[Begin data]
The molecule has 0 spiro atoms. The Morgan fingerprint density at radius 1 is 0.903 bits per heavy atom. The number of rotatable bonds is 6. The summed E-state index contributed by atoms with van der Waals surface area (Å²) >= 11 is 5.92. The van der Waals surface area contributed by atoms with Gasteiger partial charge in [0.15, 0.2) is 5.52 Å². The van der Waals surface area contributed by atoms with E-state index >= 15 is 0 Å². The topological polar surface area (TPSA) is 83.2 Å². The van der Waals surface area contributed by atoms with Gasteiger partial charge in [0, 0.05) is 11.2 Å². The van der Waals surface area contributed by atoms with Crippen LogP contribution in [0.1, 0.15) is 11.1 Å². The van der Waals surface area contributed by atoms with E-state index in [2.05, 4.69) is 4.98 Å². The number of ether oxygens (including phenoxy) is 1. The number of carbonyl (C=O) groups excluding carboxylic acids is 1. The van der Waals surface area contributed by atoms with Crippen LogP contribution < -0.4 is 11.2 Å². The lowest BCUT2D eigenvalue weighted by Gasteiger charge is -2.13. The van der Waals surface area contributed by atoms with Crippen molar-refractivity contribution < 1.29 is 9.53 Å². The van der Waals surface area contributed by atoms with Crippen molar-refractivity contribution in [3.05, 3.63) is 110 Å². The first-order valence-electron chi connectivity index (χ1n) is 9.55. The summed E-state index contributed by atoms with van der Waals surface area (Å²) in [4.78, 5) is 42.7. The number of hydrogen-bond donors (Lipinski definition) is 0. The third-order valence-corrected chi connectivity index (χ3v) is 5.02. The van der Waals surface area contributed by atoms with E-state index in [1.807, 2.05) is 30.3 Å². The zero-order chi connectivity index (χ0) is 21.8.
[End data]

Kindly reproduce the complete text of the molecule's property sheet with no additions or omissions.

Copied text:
The molecule has 0 spiro atoms. The Morgan fingerprint density at radius 1 is 0.903 bits per heavy atom. The number of rotatable bonds is 6. The summed E-state index contributed by atoms with van der Waals surface area (Å²) >= 11 is 5.92. The van der Waals surface area contributed by atoms with Gasteiger partial charge in [0.15, 0.2) is 5.52 Å². The van der Waals surface area contributed by atoms with E-state index >= 15 is 0 Å². The topological polar surface area (TPSA) is 83.2 Å². The van der Waals surface area contributed by atoms with Gasteiger partial charge in [0, 0.05) is 11.2 Å². The van der Waals surface area contributed by atoms with Crippen LogP contribution in [0.1, 0.15) is 11.1 Å². The van der Waals surface area contributed by atoms with E-state index in [2.05, 4.69) is 4.98 Å². The number of ether oxygens (including phenoxy) is 1. The number of carbonyl (C=O) groups excluding carboxylic acids is 1. The van der Waals surface area contributed by atoms with Crippen LogP contribution < -0.4 is 11.2 Å². The lowest BCUT2D eigenvalue weighted by Gasteiger charge is -2.13. The van der Waals surface area contributed by atoms with Crippen molar-refractivity contribution < 1.29 is 9.53 Å². The van der Waals surface area contributed by atoms with Crippen molar-refractivity contribution in [3.05, 3.63) is 110 Å². The first-order valence-electron chi connectivity index (χ1n) is 9.55. The summed E-state index contributed by atoms with van der Waals surface area (Å²) in [4.78, 5) is 42.7. The number of hydrogen-bond donors (Lipinski definition) is 0. The third-order valence-corrected chi connectivity index (χ3v) is 5.02. The van der Waals surface area contributed by atoms with E-state index in [1.807, 2.05) is 30.3 Å². The zero-order chi connectivity index (χ0) is 21.8.